Even the U.S. has signed the ivory ban and is enforcing it, but May and her Tories can’t be arsed to bother: they in fact want foxes to be slaughtered and don’t care much about the killing of elephants. Signing the ban is the right thing to do, and will help (although not as much as did China) in curbing the slaughter of elephants. Yes, Teresa May is odious.

This is what happens when bans aren’t enforced:

 

65 Comments

  1. Posted May 22, 2017 at 9:11 am | Permalink

    That is a heartbreaking picture of a magnificent creature–and I’m talking about the poor elephant, not Theresa May. For all of our intelligence and power, why aren’t humans doing more to save animals that we’re about to lose forever?

  2. Posted May 22, 2017 at 9:14 am | Permalink

    This is terrible. And I thought the Brits were civilized people. My British friends certainly are.

    If anybody finds a petition to sign against this, please let me know.

    I would say more about May, but we are not supposed to insult people on this site. 😉

    • rickflick
      Posted May 22, 2017 at 9:17 am | Permalink

      She’s not really ON this site, so go right ahead and toss her an insult if you like.

      • Posted May 23, 2017 at 8:38 am | Permalink

        The “Dementia Tax” she put in the Tory Manifesto which drew such approbium that she did an instantaneous U Turn of sorts,will give you some measure of her Moral Compass or lack of same. To cut a long story short, this proposed Tax, involves one of the biggest markets in the UK at the moment, the Equity Release Market, one of the biggest players in this Market are Legal & General “Insurance Giant” with a 29% Share, one of the owners of L&G are Capital Group a Trillion Pound Hedge Fund,and one of the Senior Executives of this Fund is ? “drum roll” one Peter May the Husband of the aforesaid odious PM of this Land.

        • rickflick
          Posted May 23, 2017 at 1:41 pm | Permalink

          I knew you were just warming up. This is interesting to Americans who want to see how it’s done to you before it’s done to us.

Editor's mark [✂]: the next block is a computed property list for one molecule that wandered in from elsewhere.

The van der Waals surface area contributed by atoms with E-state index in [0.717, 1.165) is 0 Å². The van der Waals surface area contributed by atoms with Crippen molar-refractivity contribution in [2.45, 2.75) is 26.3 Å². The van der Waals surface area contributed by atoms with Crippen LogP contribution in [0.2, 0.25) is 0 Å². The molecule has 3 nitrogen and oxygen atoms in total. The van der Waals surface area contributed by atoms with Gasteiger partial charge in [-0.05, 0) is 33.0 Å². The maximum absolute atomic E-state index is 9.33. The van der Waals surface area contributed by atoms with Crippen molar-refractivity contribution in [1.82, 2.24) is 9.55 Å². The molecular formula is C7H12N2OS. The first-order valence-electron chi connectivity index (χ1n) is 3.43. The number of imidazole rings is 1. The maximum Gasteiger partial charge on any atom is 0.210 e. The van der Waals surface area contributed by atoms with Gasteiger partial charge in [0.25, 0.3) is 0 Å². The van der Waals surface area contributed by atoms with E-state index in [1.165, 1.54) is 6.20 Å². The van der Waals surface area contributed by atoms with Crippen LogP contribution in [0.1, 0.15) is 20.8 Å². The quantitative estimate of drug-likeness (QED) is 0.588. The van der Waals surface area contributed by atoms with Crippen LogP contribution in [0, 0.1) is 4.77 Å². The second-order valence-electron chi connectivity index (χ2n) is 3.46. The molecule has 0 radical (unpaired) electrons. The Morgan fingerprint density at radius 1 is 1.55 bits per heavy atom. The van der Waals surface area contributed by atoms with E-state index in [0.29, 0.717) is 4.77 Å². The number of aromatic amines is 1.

• Richard Jones
      Posted May 22, 2017 at 1:25 pm | Permalink

      I am not sure that high Tories have ever been civilised, hunting foxes, slaughtering birds which are bred to be shot, the gamekeepers almost wiping out birds like the red kite so that grouse can live to be shot by the rich.

      When I was a child growing up working class in Britain Tory was practically a swear word. I don’t think they have changed much but I now live elsewhere.

      • David Coxill
        Posted May 23, 2017 at 8:57 am | Permalink

        Take it from me they haven’t changed a bit ,can’t figure out why working class and poor people continue to vote for them .
        I heard a story about the late Eric Sykes ,he said his dad borrowed a pair of boots so he could walk to vote tory .

        • Richard Jones
          Posted May 23, 2017 at 10:42 am | Permalink

          We never voted Tory but a lot of working class people do; strange.

      • Mike
        Posted May 24, 2017 at 8:03 am | Permalink

        it still is to me.lol

  3. Kevin
    Posted May 22, 2017 at 9:15 am | Permalink

    This is not a solution, but imagining May’s finger nails removed without anesthesia is a consolation.

  4. rickflick
    Posted May 22, 2017 at 9:16 am | Permalink

    I happy to see that the US has joined the ban. With republicans holding both houses of congress, I’d almost expect them to revert to how it was during the Leave it to Beaver era. Free trade is always available as an excuse when lobbyists appear with bags full of cash.

    • Rita
      Posted May 22, 2017 at 11:00 am | Permalink

      Good thing the elephant is the Republican symbol and not the Donkey!

  5. Randy schenck
    Posted May 22, 2017 at 9:33 am | Permalink

    I would say odious is the best thing that could be say about May. Such idiots.

    • Randy schenck
      Posted May 22, 2017 at 9:36 am | Permalink

      And just think, yesterday was the last performance of the Barnum Bailey circus. Thanks, not to regulations but to demonstrators, animal rights groups and economic down turn (ticket sales).

  6. Posted May 22, 2017 at 9:58 am | Permalink

    Regulating ivory trade is tricky. I recall reading about IIRC the Chicago Symphany Orchestra trying to tour and running into issues because some very tiny part of some of the string instruments was made of ivory. These were Stradivarius or something so it’s not like you could replace it with plastic. Bringing it with you to make music was considered importing ivory. .

  7. Jonathan Wallace
    Posted May 22, 2017 at 10:05 am | Permalink